Col Ram Athavale reviews hospital preparedness for CBRN incidents

An incident involving the accidental or intentional release of CBR material and other high-consequence biological events can lead to many deaths or serious illnesses and injuries. Hospitals would have to respond rapidly to such high-impact CBRN incidents

Large speciality hospitals and laboratories have radioactive scanning machines and medicines wherein radioactive isotopes are used for medical treatment and diagnosis. Similarly, a hospital uses many toxic chemical agents. Toxic fumes from fires and accidental releases and spills would also cause casualties of a CBRN nature.
In effect, hospitals and healthcare need to prepare for two distinct possibilities, which at times may even overlap:

  • The hospital receives or responds to a major CBRN incident (accident or terrorist attack). Scores of casualties and victims are likely to overwhelm the capabilities and capacities: CBRN-trained medics (if they exist) and paramedics, ambulances, field medical facilities, adequacy of beds, casualty decontamination, intensive care facilities, acute treatment and isolation wards.
  • The hospital is faced with a CBRN incident on its premises. It could be release of or exposure to radioactivity, exposure or ingestion of toxic chemicals, or cross- or secondary biocontamination from other patients/bio waste. This calls for training of all staff, early detection, immediate response mechanisms, decontamination measures and hospital evacuation procedures.

All hospitals and healthcare facilities face biothreats on a daily basis – and radiation and chemical threats also lurk in these facilities.

Radioactive material in hospitals
Among the many uses of radiation in medicine are X-rays in radiology, along with more specialised areas of mammography, computerised tomography (CT) and nuclear medicine.

Radiation or radioactive material for treatment of cancer include radioisotopes used in hospitals: technetium-99m (Tc-99m), iodine-131, 125, and 123 (I-131, I-125, and I-123), fluorine-18 (F-18), and carbon-14 (C-14). Sodium iodide (Na 131-I) is used in thyroid scans. Radioactive materials are used to kill cancerous tissue, shrink a tumour or reduce pain in three main types of radiotherapy:

  • Teletherapy – targets cancerous tissue with an intense beam focusing radiation from cobalt-60 sources onto a spot deep within tissue.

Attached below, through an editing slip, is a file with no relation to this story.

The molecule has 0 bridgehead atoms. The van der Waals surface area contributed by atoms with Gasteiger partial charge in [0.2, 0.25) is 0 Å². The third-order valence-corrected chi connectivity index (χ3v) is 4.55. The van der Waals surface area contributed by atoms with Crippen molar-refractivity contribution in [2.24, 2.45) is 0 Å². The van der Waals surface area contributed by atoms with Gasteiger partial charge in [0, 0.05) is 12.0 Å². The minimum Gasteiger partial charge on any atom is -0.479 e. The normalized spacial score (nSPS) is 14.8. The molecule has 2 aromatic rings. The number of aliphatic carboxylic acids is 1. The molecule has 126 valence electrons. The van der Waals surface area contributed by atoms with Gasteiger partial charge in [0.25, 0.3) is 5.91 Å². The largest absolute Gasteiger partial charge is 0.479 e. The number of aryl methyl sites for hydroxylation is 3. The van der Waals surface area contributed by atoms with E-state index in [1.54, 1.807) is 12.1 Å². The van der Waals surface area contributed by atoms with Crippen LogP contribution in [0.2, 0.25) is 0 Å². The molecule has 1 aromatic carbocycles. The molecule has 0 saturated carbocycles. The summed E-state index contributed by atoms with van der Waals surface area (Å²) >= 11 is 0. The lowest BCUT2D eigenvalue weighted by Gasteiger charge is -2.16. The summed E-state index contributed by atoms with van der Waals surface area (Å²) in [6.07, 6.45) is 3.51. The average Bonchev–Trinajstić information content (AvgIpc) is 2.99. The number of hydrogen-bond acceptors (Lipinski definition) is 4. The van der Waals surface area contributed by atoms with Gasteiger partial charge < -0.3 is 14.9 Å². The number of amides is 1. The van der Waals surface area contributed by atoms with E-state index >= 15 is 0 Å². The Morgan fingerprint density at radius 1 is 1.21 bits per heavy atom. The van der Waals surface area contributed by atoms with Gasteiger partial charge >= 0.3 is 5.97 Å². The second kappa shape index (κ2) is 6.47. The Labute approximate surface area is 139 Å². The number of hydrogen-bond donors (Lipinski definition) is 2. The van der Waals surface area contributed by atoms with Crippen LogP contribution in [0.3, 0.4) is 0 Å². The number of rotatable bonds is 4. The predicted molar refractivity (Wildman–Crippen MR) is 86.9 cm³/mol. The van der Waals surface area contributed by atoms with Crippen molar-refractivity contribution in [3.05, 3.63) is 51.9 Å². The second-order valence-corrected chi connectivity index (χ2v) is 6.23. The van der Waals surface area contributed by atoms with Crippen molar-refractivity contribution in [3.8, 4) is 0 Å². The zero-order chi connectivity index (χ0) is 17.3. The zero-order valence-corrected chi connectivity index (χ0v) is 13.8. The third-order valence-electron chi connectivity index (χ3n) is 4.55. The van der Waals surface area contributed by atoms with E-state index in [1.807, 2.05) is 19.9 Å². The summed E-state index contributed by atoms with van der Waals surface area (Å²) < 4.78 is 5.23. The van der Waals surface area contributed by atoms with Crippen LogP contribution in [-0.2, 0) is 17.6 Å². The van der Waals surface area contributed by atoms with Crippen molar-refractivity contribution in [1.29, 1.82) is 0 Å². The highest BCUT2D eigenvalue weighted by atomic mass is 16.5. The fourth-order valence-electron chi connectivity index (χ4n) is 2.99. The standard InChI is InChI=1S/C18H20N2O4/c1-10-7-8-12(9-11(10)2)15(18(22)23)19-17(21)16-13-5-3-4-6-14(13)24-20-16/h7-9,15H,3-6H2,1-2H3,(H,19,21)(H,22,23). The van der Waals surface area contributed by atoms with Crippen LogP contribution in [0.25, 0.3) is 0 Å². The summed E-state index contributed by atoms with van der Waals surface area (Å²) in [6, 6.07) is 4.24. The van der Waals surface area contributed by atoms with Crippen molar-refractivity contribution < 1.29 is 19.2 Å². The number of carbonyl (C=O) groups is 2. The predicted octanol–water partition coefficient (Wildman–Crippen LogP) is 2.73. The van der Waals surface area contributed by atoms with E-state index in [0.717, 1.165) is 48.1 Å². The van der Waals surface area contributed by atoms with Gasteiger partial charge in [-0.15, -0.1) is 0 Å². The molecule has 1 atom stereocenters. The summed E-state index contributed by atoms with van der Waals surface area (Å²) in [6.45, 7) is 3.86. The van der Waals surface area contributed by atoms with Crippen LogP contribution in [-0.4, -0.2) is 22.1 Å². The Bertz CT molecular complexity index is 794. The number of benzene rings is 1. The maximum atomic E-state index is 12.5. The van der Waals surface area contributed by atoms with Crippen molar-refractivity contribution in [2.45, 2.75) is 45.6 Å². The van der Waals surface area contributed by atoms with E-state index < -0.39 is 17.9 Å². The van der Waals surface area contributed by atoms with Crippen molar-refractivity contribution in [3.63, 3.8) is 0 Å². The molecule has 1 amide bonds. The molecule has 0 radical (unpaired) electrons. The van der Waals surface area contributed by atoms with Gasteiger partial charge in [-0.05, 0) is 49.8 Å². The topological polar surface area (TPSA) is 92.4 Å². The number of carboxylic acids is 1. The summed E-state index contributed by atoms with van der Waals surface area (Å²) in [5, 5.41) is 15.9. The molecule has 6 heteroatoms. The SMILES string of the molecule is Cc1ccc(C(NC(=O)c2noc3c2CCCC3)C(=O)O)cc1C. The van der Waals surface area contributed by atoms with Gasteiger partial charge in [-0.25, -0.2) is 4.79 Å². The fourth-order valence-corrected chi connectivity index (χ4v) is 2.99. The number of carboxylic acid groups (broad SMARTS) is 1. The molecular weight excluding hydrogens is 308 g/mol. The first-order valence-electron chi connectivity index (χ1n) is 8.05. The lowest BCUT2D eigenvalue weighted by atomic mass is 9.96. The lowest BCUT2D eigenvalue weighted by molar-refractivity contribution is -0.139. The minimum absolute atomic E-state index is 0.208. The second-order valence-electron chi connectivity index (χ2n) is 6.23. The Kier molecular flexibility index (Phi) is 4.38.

• Brachytherapy – lower-activity sources sealed in ‘seeds’ are surgically placed close to or within cancerous tissue such as in the breast, prostate or cervix, and are removed after the patient receives the prescribed dose.
  • Therapeutic nuclear medicine – high doses of radiation from materials are injected into or ingested by the patient.

Uncontrolled exposures to radiation, residual radiation from medicines, and accidental release of radiation from medical machines can cause grave radiation illness.

Chemical hazards
Hazardous chemicals in hospitals and healthcare settings may pose an exposure risk for healthcare workers, patients, and others when used to:

  • Treat patients (antineoplastic drugs, aerosolised medications, anaesthetic gases)
  • Clean, disinfect and sterilise work surfaces (phenolics, quaternary ammonium compounds, bleach) and medical supplies and instruments (ethylene oxide, glutaraldehyde)
  • Fixatives for tissue specimens (xylene, toluene, formaldehyde). Formaldehyde is also used to preserve training carcasses and biosamples for further study
  • Asbestos, urea-formaldehyde and other unhealthy building materials. Asbestos and urea-formaldehyde are carcinogens. Formaldehyde is found in plasterboard, carpeting products and glues.Asbestos is used for roofing. Such materials are low-cost substitutes for their flame retardant and insulation properties
  • Surgical smoke generated by lasers and electrosurgical devices during surgical procedures contains many chemical substances, in addition to viruses and bacteria
  • Mercury, a potent human neurotoxin, has traditionally been used in thermometers and sphygmomanometers (blood pressure measurement devices). Exposures can occur when devices are broken or disposed.